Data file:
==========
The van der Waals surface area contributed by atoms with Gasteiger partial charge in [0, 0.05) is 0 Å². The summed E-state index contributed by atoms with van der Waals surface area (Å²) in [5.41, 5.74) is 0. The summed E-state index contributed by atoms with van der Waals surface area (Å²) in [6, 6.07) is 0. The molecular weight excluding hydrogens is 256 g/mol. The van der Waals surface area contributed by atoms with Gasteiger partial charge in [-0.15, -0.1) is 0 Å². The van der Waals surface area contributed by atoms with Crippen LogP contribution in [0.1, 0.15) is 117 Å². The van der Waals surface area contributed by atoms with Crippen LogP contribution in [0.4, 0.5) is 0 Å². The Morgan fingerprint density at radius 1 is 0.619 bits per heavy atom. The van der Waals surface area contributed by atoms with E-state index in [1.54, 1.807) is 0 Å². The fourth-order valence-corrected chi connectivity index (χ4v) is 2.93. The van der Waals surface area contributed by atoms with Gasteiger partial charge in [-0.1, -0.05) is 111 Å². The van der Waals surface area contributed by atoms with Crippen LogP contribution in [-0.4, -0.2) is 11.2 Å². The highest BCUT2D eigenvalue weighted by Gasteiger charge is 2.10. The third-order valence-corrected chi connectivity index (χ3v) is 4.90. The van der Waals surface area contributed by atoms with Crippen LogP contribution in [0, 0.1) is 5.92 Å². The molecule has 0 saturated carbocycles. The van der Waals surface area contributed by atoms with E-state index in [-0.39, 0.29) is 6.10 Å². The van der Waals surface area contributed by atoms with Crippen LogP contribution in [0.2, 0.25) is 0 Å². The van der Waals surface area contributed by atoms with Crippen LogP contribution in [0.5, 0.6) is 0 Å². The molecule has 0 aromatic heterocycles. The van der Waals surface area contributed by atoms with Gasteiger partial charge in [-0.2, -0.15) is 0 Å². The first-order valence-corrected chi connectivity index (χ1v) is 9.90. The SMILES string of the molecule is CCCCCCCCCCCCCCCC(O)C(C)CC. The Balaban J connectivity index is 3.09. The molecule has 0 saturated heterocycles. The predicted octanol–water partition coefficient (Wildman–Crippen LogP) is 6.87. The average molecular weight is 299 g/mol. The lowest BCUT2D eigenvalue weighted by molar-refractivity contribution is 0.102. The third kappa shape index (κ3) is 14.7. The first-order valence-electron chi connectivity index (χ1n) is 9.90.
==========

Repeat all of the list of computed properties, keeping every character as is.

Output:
The van der Waals surface area contributed by atoms with Gasteiger partial charge in [0, 0.05) is 0 Å². The summed E-state index contributed by atoms with van der Waals surface area (Å²) in [5.41, 5.74) is 0. The summed E-state index contributed by atoms with van der Waals surface area (Å²) in [6, 6.07) is 0. The molecular weight excluding hydrogens is 256 g/mol. The van der Waals surface area contributed by atoms with Gasteiger partial charge in [-0.15, -0.1) is 0 Å². The van der Waals surface area contributed by atoms with Crippen LogP contribution in [0.1, 0.15) is 117 Å². The van der Waals surface area contributed by atoms with Crippen LogP contribution in [0.4, 0.5) is 0 Å². The Morgan fingerprint density at radius 1 is 0.619 bits per heavy atom. The van der Waals surface area contributed by atoms with E-state index in [1.54, 1.807) is 0 Å². The fourth-order valence-corrected chi connectivity index (χ4v) is 2.93. The van der Waals surface area contributed by atoms with Gasteiger partial charge in [-0.1, -0.05) is 111 Å². The van der Waals surface area contributed by atoms with Crippen LogP contribution in [-0.4, -0.2) is 11.2 Å². The highest BCUT2D eigenvalue weighted by Gasteiger charge is 2.10. The third-order valence-corrected chi connectivity index (χ3v) is 4.90. The van der Waals surface area contributed by atoms with Crippen LogP contribution in [0, 0.1) is 5.92 Å². The molecule has 0 saturated carbocycles. The van der Waals surface area contributed by atoms with E-state index in [-0.39, 0.29) is 6.10 Å². The van der Waals surface area contributed by atoms with Crippen LogP contribution in [0.2, 0.25) is 0 Å². The van der Waals surface area contributed by atoms with Crippen LogP contribution in [0.5, 0.6) is 0 Å². The molecule has 0 aromatic heterocycles. The van der Waals surface area contributed by atoms with Gasteiger partial charge in [-0.2, -0.15) is 0 Å². The first-order valence-corrected chi connectivity index (χ1v) is 9.90. The SMILES string of the molecule is CCCCCCCCCCCCCCCC(O)C(C)CC. The Balaban J connectivity index is 3.09. The molecule has 0 saturated heterocycles. The predicted octanol–water partition coefficient (Wildman–Crippen LogP) is 6.87. The average molecular weight is 299 g/mol. The lowest BCUT2D eigenvalue weighted by molar-refractivity contribution is 0.102. The third kappa shape index (κ3) is 14.7. The first-order valence-electron chi connectivity index (χ1n) is 9.90.